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February 8th, 2013:

Wij groeien vast in tal en last… Burgerweeshuis (Citizen orphanage) – Kalverstraat 92 – Amsterdam NL

Relief with orphan children grouped around the emblem of the Amsterdam civic orphanage, the Burgerweeshuis circa 1581 by Joost Jansz Bilhamer © Frank H. Jump

June 2010 © Frank H. Jump

Amsterdam – Burgerweeshuis (Citizen orphanage)

In 1578 Amsterdam was forced to choose for the revolt against the Spanish (1578). Most Catholic property came to be owned the city. This was also the case with the former St. Lucien monastery. Shortly afterwards (1579) the empty monastery was inhabited by orphans.

The old building was reconstructed and a new building for little children, designed by Hendrick de Keyser, was added at the eastern side of the court-yard. In 1581 a new and conspicuous entrance gate was built in the Kalverstraat. Vondel wrote the text on it:

‘Wij groeien vast in tal en last, ons tweede vaders klaghen. Ay, gaat niet voort door deze poort, of help een luttel draghen’ (Our second fathers complain that we are growing in number and cost. Do not pass this gate without offering some help).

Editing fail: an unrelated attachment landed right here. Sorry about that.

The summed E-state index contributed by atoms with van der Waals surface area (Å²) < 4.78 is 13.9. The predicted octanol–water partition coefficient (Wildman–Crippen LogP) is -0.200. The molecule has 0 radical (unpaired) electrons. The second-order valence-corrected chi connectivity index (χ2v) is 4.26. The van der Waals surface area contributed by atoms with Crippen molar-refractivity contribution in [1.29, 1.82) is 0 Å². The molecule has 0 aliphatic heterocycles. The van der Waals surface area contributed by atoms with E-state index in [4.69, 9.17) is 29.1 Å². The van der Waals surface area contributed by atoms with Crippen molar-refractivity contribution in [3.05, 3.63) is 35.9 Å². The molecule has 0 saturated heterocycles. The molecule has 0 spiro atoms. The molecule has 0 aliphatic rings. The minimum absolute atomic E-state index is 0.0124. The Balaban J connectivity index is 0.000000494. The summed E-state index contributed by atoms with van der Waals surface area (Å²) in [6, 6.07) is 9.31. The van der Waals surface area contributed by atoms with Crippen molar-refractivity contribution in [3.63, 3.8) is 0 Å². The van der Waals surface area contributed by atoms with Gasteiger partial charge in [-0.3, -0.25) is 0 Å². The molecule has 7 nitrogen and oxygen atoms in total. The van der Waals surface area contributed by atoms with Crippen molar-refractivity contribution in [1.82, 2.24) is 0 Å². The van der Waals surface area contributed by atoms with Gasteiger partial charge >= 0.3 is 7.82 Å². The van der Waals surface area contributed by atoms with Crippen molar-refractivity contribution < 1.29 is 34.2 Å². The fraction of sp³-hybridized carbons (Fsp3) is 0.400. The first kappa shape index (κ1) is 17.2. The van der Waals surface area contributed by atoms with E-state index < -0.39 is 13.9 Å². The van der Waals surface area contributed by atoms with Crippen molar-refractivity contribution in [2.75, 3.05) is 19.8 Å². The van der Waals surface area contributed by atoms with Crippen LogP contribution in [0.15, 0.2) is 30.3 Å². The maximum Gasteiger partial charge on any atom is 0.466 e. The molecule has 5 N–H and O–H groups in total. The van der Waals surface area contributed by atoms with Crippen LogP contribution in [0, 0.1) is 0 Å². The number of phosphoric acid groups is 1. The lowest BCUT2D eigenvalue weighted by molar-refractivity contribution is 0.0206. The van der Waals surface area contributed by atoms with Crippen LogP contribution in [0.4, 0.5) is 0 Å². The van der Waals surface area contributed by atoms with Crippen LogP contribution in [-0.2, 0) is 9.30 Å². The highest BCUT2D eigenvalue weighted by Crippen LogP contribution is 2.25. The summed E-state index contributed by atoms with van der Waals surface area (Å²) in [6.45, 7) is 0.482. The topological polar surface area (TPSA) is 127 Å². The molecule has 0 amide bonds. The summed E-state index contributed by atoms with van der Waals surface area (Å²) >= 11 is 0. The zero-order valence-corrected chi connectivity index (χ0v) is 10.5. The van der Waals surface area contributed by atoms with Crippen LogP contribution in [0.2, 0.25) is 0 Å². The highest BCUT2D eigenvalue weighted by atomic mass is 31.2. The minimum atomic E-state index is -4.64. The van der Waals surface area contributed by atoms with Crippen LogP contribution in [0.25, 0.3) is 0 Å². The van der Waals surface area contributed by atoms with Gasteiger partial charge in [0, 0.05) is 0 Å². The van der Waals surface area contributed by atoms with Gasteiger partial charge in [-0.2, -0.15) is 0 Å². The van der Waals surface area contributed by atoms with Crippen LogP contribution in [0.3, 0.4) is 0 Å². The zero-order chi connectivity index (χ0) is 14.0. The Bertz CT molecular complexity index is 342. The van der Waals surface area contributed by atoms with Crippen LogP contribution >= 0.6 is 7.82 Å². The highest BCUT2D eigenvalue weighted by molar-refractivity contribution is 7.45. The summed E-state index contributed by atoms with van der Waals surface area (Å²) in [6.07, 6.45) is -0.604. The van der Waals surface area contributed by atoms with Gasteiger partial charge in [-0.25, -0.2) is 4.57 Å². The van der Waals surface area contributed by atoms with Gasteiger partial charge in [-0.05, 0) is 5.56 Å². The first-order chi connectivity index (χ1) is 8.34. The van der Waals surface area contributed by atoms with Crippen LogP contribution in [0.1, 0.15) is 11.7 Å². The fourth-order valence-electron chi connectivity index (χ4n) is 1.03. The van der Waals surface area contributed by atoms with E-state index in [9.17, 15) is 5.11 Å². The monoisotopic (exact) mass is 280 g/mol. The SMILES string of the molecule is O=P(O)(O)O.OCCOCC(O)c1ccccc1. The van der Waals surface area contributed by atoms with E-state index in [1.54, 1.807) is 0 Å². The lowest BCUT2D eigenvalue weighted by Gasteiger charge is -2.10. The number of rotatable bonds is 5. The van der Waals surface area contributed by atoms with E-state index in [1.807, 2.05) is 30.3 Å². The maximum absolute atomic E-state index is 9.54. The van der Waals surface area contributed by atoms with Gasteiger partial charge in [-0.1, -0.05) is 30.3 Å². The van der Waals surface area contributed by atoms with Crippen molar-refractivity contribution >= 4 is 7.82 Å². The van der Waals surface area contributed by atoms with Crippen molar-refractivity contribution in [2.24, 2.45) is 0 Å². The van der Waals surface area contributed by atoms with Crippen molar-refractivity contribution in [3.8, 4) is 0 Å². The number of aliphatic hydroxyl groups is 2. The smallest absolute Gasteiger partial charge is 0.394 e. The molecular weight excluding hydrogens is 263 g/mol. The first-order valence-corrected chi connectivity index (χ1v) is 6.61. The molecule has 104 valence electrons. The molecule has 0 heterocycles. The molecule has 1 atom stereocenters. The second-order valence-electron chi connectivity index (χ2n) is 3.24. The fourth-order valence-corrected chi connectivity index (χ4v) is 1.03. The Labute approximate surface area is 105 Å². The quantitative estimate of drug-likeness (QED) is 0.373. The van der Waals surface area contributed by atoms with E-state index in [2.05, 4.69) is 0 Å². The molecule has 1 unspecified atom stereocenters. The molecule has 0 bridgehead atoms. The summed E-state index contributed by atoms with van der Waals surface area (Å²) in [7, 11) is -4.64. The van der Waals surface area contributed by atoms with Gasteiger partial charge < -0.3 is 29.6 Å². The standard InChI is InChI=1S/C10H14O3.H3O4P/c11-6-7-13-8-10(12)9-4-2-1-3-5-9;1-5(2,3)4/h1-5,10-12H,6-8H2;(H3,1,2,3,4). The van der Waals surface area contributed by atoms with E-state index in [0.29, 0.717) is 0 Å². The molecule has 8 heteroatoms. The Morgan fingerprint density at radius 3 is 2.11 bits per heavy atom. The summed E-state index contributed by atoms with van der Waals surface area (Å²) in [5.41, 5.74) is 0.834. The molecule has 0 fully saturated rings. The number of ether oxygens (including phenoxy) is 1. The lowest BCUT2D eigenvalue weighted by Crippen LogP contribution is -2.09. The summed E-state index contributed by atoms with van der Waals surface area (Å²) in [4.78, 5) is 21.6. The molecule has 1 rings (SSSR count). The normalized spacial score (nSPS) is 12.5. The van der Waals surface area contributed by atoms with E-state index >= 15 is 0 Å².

About 1631 the orphanage acquired the neighbouring Oudenmannenhuis (Old men’s house) buildings. After rebuilding the boy orphans came to live here. They had their own court-yard. In 1632 a extensive rebuilding took place: the north, west and south front of the girl’s court-yard. Afterwards the east front was rebuilt in the same style. The fronts then constructed and designed by Jakob van Campen are still determine the sight of the building. In front of the former monastery’s cow stable a gallery was built in 1632, probably designed by Pieter de Keyser (son of Hendrick de Keyser). Above the gallery the orphanage school was located.

To be accepted by the citizen’s orphanage, your parents had to have been official citizen (poorter) for a number of years. Not every inhabitant of Amsterdam had this civil right, for which you had to pay. If the parents had been citizen for too short a period or if they had been to poor to buy this right, the orphans had to be put up in one of the many church orphanages.

In the beginning of the 19th century the citizenship (poorterschap) was abolished. From 1819 on every Amsterdam inhabitant could register for the Burgerweeshuis.

Editor(s): Fokko Dijkstra
Latest revision: 12. September 2008 11:59 – CHAIN – Cultural Heritage Activities & Institutes Network

© Frank H. Jump

Orphanage – Burgerweeshuis – Kalverstraat, Amsterdam – Wikipedia